AGUR BEN JAKEH.
The compiler of a collection of proverbs found in Prov. xxx. The text (ver. 1) seems to say that he was a "Massaite," the gentilic termination not being indicated in the traditional writing "Ha-Massa" (compare Gen. xxv. 14). This place has been identified by some Assyriologists with the land of Mash, a district between Palestine and Babylonia, and the traces of nomadic or seminomadic life and thought found in Gen. xxxi. and xxxii. give some support to the hypothesis. Graetz, followed by Bickell and Cheyne, conjectures that the original reading is "Ha-Moshel," "the collector of proverbs." The true explanation is still uncertain.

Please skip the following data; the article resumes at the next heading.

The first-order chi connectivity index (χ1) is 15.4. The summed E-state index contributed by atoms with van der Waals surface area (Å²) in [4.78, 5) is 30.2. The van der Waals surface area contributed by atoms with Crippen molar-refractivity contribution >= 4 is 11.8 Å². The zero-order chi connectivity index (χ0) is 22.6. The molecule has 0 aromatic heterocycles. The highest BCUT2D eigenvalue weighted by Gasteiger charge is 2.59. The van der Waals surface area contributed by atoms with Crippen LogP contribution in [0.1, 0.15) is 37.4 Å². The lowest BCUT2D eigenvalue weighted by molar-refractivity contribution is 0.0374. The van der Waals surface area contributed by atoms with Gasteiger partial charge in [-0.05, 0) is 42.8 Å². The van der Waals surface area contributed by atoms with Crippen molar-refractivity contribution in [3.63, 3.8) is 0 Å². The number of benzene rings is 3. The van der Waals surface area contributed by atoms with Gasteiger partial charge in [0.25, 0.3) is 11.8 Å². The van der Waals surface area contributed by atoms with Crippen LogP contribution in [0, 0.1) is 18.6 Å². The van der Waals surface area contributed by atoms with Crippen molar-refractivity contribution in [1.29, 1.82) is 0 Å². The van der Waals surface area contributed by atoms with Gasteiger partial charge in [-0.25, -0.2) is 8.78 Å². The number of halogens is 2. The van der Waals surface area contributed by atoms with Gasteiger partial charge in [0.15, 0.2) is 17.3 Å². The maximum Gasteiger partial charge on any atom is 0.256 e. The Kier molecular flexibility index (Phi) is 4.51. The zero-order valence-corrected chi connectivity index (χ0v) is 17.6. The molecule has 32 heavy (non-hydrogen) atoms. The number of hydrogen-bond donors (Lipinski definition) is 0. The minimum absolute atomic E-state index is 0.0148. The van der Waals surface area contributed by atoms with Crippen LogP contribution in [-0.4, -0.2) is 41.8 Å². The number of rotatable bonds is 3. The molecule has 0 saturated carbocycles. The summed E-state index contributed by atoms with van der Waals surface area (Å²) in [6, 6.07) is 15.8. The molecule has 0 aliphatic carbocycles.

"Agur," and the enigmatical names and words which follow in Prov. xxx. 1, are interpreted by the Haggadah as epithets of Solomon, playing upon the words as follows: "Agur" denotes "the compiler; the one who first gathered maxims together." "The son of Jakeh" denotes "the one who spat out," that is, "despised" (from , "to spit"), le-Ithiel, "the words of God" (ot, "word"; El, "God"), exclaiming, "I can [ukal] transgress the law against marrying many wives without fear of being misled by them." Another exposition is that "Agur" means "the one who is brave in the pursuit of wisdom"; "the son of Jakeh" signifies "he who is free from sin" (from naḲi, "pure"); ha-massa ("the burden"), "he who bore the yoke of God"; le-Ithiel, "he who understood the signs" (ot, "sign") and deeds of God, or he who understood the alphabet of God, that is the creative "letters" (ot, "letter") (see Ber. 55a); we-Ukal, "the master" (Tan., Waera, ed. Buber, 2, p. 18; Midr. Prov. xxx. 1; YalḲ. on the passage, § 962).